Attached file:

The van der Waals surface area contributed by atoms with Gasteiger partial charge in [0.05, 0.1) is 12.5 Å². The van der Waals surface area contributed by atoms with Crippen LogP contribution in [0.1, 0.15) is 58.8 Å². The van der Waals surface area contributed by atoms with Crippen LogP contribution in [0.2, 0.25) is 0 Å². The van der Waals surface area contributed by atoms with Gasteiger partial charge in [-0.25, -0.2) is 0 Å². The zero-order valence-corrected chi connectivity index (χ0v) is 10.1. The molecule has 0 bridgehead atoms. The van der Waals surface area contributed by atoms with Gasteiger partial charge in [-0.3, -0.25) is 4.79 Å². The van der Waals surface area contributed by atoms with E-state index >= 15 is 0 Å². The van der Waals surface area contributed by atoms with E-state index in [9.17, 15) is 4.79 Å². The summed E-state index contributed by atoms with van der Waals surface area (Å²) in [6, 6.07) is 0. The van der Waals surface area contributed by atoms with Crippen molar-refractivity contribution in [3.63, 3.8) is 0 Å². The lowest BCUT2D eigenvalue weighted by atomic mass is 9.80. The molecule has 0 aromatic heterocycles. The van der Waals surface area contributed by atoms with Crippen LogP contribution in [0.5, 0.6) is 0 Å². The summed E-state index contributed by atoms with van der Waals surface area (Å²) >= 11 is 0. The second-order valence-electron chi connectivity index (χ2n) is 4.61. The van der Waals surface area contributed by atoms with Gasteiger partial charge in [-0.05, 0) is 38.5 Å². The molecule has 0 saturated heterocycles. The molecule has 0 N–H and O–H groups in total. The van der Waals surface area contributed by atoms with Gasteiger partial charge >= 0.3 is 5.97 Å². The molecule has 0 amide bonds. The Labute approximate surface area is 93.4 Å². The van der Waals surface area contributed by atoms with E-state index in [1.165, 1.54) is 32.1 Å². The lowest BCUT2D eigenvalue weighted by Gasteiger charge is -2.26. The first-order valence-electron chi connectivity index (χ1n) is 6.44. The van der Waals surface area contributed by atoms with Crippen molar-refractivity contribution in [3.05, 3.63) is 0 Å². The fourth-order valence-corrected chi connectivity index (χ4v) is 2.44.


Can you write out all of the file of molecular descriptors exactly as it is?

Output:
The van der Waals surface area contributed by atoms with Gasteiger partial charge in [0.05, 0.1) is 12.5 Å². The van der Waals surface area contributed by atoms with Crippen LogP contribution in [0.1, 0.15) is 58.8 Å². The van der Waals surface area contributed by atoms with Crippen LogP contribution in [0.2, 0.25) is 0 Å². The van der Waals surface area contributed by atoms with Gasteiger partial charge in [-0.25, -0.2) is 0 Å². The zero-order valence-corrected chi connectivity index (χ0v) is 10.1. The molecule has 0 bridgehead atoms. The van der Waals surface area contributed by atoms with Gasteiger partial charge in [-0.3, -0.25) is 4.79 Å². The van der Waals surface area contributed by atoms with E-state index >= 15 is 0 Å². The van der Waals surface area contributed by atoms with E-state index in [9.17, 15) is 4.79 Å². The summed E-state index contributed by atoms with van der Waals surface area (Å²) in [6, 6.07) is 0. The van der Waals surface area contributed by atoms with Crippen molar-refractivity contribution in [3.63, 3.8) is 0 Å². The lowest BCUT2D eigenvalue weighted by atomic mass is 9.80. The molecule has 0 aromatic heterocycles. The van der Waals surface area contributed by atoms with Crippen LogP contribution in [0.5, 0.6) is 0 Å². The summed E-state index contributed by atoms with van der Waals surface area (Å²) >= 11 is 0. The second-order valence-electron chi connectivity index (χ2n) is 4.61. The van der Waals surface area contributed by atoms with Gasteiger partial charge in [-0.05, 0) is 38.5 Å². The molecule has 0 saturated heterocycles. The molecule has 0 N–H and O–H groups in total. The van der Waals surface area contributed by atoms with Gasteiger partial charge >= 0.3 is 5.97 Å². The molecule has 0 amide bonds. The Labute approximate surface area is 93.4 Å². The van der Waals surface area contributed by atoms with E-state index in [1.165, 1.54) is 32.1 Å². The lowest BCUT2D eigenvalue weighted by Gasteiger charge is -2.26. The first-order valence-electron chi connectivity index (χ1n) is 6.44. The van der Waals surface area contributed by atoms with Crippen molar-refractivity contribution in [3.05, 3.63) is 0 Å². The fourth-order valence-corrected chi connectivity index (χ4v) is 2.44.